ALLI Sports Racer X Online MX Sports GNCC Racing Racer Productions The Racing Paper Racer X Brand

Top 10 Nutrition Tips of 2009

by Racer X Virtual Trainer

Advertisement
Some tips are simple like switching from Orange juice to Pomagranite juice

What kind of website would Virtual Trainer be without a list to round out the year? When I sat down to think of the most useful and appropriate list for you weekend warriors out there, the choice was easy: nutrition.

If you are like most people, the Holidays wreak havoc on your training program especially the nutritional element. Last week I gave you a quick 20-minute workout to keep your physical training on track so this week I put together what I think are the 10 most important tips compiled from some of the best nutritional sites on the internet. Thanks for all your support in 2009 and here is to a great 2010!

1. Do not Skip Breakfast
Research shows that breakfast is the most important meal of the day, especially if you are training or racing. Skipping breakfast will force your body will tap into your lean-muscle stores for energy. Breakfast also increases metabolism and fuels the brain. Keep it balanced with some protein, a healthy carb, and a small amount of fat. Try something like an egg-white omelet with fresh berries and a piece of whole-wheat toast, or a skim milk shake with fruit and yogurt.

A cup of coffee is not a breakfast. Substituting caffeine for real food just gives you an artificial energy, which does nothing to stop the eating away of your lean-muscle stores.

2. Easy on the Caffeine there Big Fella!
Caffeine stimulates the brain so that you have energy, but it also signals to the brain that the body is not hungry when it may be under-fueled. This is especially important if your main fuel to start the day is an energy drink or coffee. If you need caffeine to kick start your day, you may want to look a little closer at the reason why you are so tired (like a lack of sleep).

Drink plenty of water and find a healthier alternative to all of the energy drinks that are on the market. Again, if you need an energy drink to get through the day, try focusing on why you are tired and fix the problem. Don't treat the symptom, fix the cause!

If you are a coffee drinker and aren't ready to give it up yet, avoid drinking coffee throughout the day. Drinking 1 to 2 cups is OK, but 1 to 2 cups an hour is not.

3. Rethink Your Morning Beverage
While orange juice is a great source of Vitamin C, pomegranate juice packs a serious punch of antioxidants. Combine 4-6 ounces of pomegranate juice with sparkling water for a refreshing morning beverage. Try to eat your fruit instead of drinking a juice that has been fortified with sugar. And while you are at it, make the switch to Skim milk if you haven't done so already.

I love Starbucks as much as the next guy, but instead of the coffee with all the dressings, try the Green Tea. I switched a few months ago by replacing my favorite 1-pump, non-fat, no whip, extra-hot Latte with Starbucks Green Tea. Ordering is much quicker and even though it is tea, I think I sound manlier!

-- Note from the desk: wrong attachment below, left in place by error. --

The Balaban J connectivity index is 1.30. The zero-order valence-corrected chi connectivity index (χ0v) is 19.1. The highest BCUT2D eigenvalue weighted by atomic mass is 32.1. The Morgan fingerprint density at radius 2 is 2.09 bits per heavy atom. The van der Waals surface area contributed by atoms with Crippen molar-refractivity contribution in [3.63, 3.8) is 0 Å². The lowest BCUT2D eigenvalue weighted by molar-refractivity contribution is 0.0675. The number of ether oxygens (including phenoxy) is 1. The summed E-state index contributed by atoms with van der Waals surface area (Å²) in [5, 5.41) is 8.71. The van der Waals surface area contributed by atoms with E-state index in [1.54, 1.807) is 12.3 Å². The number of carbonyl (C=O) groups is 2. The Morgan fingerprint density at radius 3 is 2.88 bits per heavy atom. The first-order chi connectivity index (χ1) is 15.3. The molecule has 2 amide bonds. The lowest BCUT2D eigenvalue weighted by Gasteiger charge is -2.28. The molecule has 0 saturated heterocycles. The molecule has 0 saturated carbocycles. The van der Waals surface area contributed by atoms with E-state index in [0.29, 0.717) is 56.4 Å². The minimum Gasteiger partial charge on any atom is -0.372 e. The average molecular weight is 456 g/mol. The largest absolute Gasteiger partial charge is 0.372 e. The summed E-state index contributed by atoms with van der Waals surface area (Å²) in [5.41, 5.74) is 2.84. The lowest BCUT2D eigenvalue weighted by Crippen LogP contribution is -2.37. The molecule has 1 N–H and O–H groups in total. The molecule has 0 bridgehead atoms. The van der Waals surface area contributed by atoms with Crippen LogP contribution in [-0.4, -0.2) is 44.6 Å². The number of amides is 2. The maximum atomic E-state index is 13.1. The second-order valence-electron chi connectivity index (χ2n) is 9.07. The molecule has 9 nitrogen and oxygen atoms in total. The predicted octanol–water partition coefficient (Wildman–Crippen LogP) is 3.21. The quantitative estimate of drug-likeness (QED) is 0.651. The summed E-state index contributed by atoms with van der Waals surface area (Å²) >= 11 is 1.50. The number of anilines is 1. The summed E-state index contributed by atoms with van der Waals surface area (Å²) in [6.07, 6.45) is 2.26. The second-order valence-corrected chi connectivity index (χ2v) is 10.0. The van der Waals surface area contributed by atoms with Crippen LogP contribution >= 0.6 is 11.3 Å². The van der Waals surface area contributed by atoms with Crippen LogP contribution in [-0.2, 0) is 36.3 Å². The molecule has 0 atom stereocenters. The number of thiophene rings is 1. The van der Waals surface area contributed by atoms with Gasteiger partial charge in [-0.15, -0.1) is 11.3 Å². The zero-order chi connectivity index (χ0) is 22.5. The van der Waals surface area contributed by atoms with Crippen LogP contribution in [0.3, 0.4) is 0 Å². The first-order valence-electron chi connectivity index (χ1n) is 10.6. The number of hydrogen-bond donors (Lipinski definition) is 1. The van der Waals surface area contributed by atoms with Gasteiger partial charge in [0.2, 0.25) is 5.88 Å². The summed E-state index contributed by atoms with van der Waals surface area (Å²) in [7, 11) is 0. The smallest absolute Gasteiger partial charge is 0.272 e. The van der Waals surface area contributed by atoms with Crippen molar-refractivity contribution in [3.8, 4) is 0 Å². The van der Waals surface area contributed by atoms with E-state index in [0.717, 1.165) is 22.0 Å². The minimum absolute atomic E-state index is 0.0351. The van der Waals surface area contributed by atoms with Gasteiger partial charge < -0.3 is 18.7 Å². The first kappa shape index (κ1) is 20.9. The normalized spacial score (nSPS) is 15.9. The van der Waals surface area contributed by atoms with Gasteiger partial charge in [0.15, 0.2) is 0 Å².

If you are watching your waistline, Green tea contains the antioxidant catechin, which stimulates the body to burn more calories, according to a study in the American Journal of Clinical Nutrition. The study found that drinking 4 cups a day helped reduce body fat, and had anti-inflammatory, anti-cancer, and cholesterol controlling properties. Sounds like a good reason to switch to me.

4. Learn Portion control, People!
Just because a food is organic or from a health food store doesn't mean you shouldn't be aware of how much you're eating. In the nutrition world, size matters. The easiest way to learn portion control is to learn the basic exchange of food for calories, fat, etc. to estimate total intake. For example, the size of your fist is equal to one serving of carbs, while a palm full is appropriate for one serving of protein.

Vegetables
1 cup raw leafy, 1/2 cup cooked or raw , 3/4 cup juice and 1/2 cup of cooked dry beans all have around 25 calories, 5g of carbs and 2g of protein.

Fruits
1 medium-sized fruit, 1/2 cup canned or chopped fruit, 1/4 cup fruit juice or 2 Tbsp of dried fruit contain about 60 calories and 15g of carbs.

Breads and Cereals
1 slice of bread, 1 cup ready-to-eat cereal, 1/2 cup cooked rice or pasta all have around 75 calories, 15g of carbs, 3g of protein and 0-1g of fat.

Meats, Eggs, Nuts
1 ounces meat. a handful of nuts, 1 egg and a 1/2 cup of legumes run about 75 calories, 7g of protein, 4-6g of fat (varies depending on cut of meat).

Oils, Butters
1 Tbsp olive oil, flaxseed oil, fish oil or peanut butter has around 72 calories and 8g of fat.

Dairy
1 cup milk, 1/2 cup cottage cheese and 1 slice of cheese have about 100 calories, 12g of carbs, 8g of protein and 0-4g of fat.

When dining out ask for lunch or kids size portions. In America, these portions are still too large for most adults.

5. Take Control of Your Kids' Snacks
Instead of letting your little racers dine on chips, cookies, and candy at the track, try something equally child-friendly and a lot healthier. CLIF Kid Organic ZBars are low in fat, made with oats, packed with essential vitamins and minerals, and come in seven great tasting flavors. Serving yourself and your children healthier snacks will go a long way in changing the way your family eats. I switched my kids a few years ago, and after a few growls and grumbles, they now prefer ZBars to other snacks like Granola bars. Granola is good, but what do you think is holding the bar together? High Fructose Corn Syrup of course!

6. Don't Cut Out an Entire Food Group